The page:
04 March 2009

Mixological Reconaissance

A few weeks ago, when my aunt and uncle were visiting, we went to one of the swankier Prešov establishments (my aunt's refrain for the evening: "What a hip city Prešov is!" -- I agree!), and everyone else in the party was ordering mixed drinks, a specialty of the establishment, so I decided to not do my usual and have a Stella (a favorite beer, the only one this place carries, only bottled).

Growing up, my mother always told me, "Maria, it's better to be classy rather than crassy." One of the true gifts she gave me to aid in classiness was the whisky sour. Yes. She does have a wider drink repertoire than Berenger White Zinfandel. This drink came to me via her youthful days listening to Billy Eckstine at the historic Crawford Grill -- though I can still remember the first time I was with her when she ordered one (a rarity), because it was a combination thought of "my mom so doesn't drink this sort of thing (heretofore I had only seen her drink wine)" and "cool, my mother drinks whiskey (definitely not a girly drink)." So, when I'm in the mood or it's an appropriate time to have a mixed drink instead of my usual beer (and rarer, wine), I get a whisky sour. Which is a totally classy drink, because it's got this old-school, hip, jazzy vibe to it - there's nothing apple-choco-frappuccino-cosmo-tini about it.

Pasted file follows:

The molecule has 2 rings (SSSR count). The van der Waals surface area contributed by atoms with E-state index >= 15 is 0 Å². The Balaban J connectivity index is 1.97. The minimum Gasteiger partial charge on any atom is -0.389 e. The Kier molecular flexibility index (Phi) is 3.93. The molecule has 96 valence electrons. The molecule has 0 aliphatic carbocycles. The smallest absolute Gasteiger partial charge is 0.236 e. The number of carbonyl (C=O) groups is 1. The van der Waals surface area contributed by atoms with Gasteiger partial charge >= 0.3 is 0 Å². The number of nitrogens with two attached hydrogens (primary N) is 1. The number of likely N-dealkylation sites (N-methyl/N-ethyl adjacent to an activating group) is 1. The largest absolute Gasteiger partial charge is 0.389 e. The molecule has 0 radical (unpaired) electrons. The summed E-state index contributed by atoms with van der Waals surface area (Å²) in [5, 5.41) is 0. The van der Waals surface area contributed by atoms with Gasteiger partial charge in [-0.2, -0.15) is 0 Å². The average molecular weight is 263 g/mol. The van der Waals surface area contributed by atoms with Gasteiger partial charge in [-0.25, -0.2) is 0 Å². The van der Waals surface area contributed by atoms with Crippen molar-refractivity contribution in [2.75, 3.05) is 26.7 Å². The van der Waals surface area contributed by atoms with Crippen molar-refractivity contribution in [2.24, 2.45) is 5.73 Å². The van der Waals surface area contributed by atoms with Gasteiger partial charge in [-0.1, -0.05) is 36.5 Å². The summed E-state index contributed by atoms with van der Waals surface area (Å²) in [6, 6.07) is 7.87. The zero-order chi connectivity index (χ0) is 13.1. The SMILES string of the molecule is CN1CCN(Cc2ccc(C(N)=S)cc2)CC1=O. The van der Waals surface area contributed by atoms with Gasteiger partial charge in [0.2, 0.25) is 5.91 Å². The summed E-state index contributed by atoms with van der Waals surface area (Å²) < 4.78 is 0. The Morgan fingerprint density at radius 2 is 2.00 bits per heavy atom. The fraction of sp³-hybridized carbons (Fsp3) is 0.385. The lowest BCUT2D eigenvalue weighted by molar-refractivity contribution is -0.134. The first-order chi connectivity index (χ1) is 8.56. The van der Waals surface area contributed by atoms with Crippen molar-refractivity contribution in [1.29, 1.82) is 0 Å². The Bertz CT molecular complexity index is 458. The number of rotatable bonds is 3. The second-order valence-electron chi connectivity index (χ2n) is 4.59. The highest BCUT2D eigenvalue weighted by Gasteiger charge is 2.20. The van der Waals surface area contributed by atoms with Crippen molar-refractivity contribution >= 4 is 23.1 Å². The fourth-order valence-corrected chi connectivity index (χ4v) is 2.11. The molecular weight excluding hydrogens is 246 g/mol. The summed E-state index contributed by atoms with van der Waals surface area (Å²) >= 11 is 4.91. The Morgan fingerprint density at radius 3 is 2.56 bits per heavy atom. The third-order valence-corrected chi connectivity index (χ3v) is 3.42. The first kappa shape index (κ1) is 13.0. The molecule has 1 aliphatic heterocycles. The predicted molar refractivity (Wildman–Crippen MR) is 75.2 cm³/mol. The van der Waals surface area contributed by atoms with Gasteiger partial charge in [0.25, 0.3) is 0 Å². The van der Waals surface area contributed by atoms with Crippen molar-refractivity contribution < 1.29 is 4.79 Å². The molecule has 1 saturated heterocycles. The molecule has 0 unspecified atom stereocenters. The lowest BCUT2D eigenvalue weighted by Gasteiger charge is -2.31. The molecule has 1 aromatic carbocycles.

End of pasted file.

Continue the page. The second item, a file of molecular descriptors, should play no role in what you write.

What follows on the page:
So fast forward like 45 years from the Crawford Grill to Prešov, and I get my very nice whisky sour with the above garnish (with sexy dried leaves) on my glass. Niiiiice -- and great taste in this mysterious fruit. But what was it? The bartendress gave me the Latin name (that's how they teach kids here, it boggles my mind a bit) and then a moderately anti-semetic name for it that I won't write here. I couldn't remember the Latin, because I had just drank a whisky sour.

Fast forward another 2 weeks, and today at the grocery store, I saw them: physalis. I whipped out my notebook and made a note of it. Also called Cape Gooseberry. And because now you're curious, here's a recipe, and another.

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